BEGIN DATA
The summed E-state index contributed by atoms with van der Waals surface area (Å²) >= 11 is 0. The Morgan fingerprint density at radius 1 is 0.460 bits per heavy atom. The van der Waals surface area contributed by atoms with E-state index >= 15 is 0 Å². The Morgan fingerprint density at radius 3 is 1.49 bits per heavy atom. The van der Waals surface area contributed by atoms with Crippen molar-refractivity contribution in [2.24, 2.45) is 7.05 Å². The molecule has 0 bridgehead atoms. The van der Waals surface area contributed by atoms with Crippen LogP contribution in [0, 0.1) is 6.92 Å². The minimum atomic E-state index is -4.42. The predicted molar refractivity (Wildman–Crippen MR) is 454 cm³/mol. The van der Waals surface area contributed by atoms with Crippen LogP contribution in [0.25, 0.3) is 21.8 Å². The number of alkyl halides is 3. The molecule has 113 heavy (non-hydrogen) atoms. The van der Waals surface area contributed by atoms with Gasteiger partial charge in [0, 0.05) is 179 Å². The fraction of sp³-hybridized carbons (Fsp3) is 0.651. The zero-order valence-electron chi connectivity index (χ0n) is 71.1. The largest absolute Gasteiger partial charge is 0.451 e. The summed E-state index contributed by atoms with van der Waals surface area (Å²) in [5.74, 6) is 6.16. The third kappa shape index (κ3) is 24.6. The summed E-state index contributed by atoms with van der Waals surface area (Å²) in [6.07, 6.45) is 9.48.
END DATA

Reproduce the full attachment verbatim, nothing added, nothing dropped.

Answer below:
The summed E-state index contributed by atoms with van der Waals surface area (Å²) >= 11 is 0. The Morgan fingerprint density at radius 1 is 0.460 bits per heavy atom. The van der Waals surface area contributed by atoms with E-state index >= 15 is 0 Å². The Morgan fingerprint density at radius 3 is 1.49 bits per heavy atom. The van der Waals surface area contributed by atoms with Crippen molar-refractivity contribution in [2.24, 2.45) is 7.05 Å². The molecule has 0 bridgehead atoms. The van der Waals surface area contributed by atoms with Crippen LogP contribution in [0, 0.1) is 6.92 Å². The minimum atomic E-state index is -4.42. The predicted molar refractivity (Wildman–Crippen MR) is 454 cm³/mol. The van der Waals surface area contributed by atoms with Crippen LogP contribution in [0.25, 0.3) is 21.8 Å². The number of alkyl halides is 3. The molecule has 113 heavy (non-hydrogen) atoms. The van der Waals surface area contributed by atoms with Gasteiger partial charge in [0, 0.05) is 179 Å². The fraction of sp³-hybridized carbons (Fsp3) is 0.651. The zero-order valence-electron chi connectivity index (χ0n) is 71.1. The largest absolute Gasteiger partial charge is 0.451 e. The summed E-state index contributed by atoms with van der Waals surface area (Å²) in [5.74, 6) is 6.16. The third kappa shape index (κ3) is 24.6. The summed E-state index contributed by atoms with van der Waals surface area (Å²) in [6.07, 6.45) is 9.48.